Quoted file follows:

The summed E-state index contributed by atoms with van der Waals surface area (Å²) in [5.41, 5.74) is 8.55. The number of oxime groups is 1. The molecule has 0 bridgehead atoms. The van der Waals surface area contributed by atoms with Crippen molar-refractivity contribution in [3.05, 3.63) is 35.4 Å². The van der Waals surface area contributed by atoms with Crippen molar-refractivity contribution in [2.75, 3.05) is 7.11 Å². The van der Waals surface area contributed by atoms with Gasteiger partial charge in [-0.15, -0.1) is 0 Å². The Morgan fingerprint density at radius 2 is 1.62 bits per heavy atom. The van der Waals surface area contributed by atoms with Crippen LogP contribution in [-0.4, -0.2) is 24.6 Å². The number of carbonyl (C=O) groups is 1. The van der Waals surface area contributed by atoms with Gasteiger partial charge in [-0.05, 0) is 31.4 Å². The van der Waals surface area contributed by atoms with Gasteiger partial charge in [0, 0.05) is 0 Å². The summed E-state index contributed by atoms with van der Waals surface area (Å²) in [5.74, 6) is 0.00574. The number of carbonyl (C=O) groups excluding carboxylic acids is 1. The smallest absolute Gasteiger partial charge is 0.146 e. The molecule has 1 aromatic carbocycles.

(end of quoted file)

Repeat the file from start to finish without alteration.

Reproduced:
The summed E-state index contributed by atoms with van der Waals surface area (Å²) in [5.41, 5.74) is 8.55. The number of oxime groups is 1. The molecule has 0 bridgehead atoms. The van der Waals surface area contributed by atoms with Crippen molar-refractivity contribution in [3.05, 3.63) is 35.4 Å². The van der Waals surface area contributed by atoms with Crippen molar-refractivity contribution in [2.75, 3.05) is 7.11 Å². The van der Waals surface area contributed by atoms with Gasteiger partial charge in [-0.15, -0.1) is 0 Å². The Morgan fingerprint density at radius 2 is 1.62 bits per heavy atom. The van der Waals surface area contributed by atoms with Crippen LogP contribution in [-0.4, -0.2) is 24.6 Å². The number of carbonyl (C=O) groups is 1. The van der Waals surface area contributed by atoms with Gasteiger partial charge in [-0.05, 0) is 31.4 Å². The van der Waals surface area contributed by atoms with Gasteiger partial charge in [0, 0.05) is 0 Å². The summed E-state index contributed by atoms with van der Waals surface area (Å²) in [5.74, 6) is 0.00574. The number of carbonyl (C=O) groups excluding carboxylic acids is 1. The smallest absolute Gasteiger partial charge is 0.146 e. The molecule has 1 aromatic carbocycles.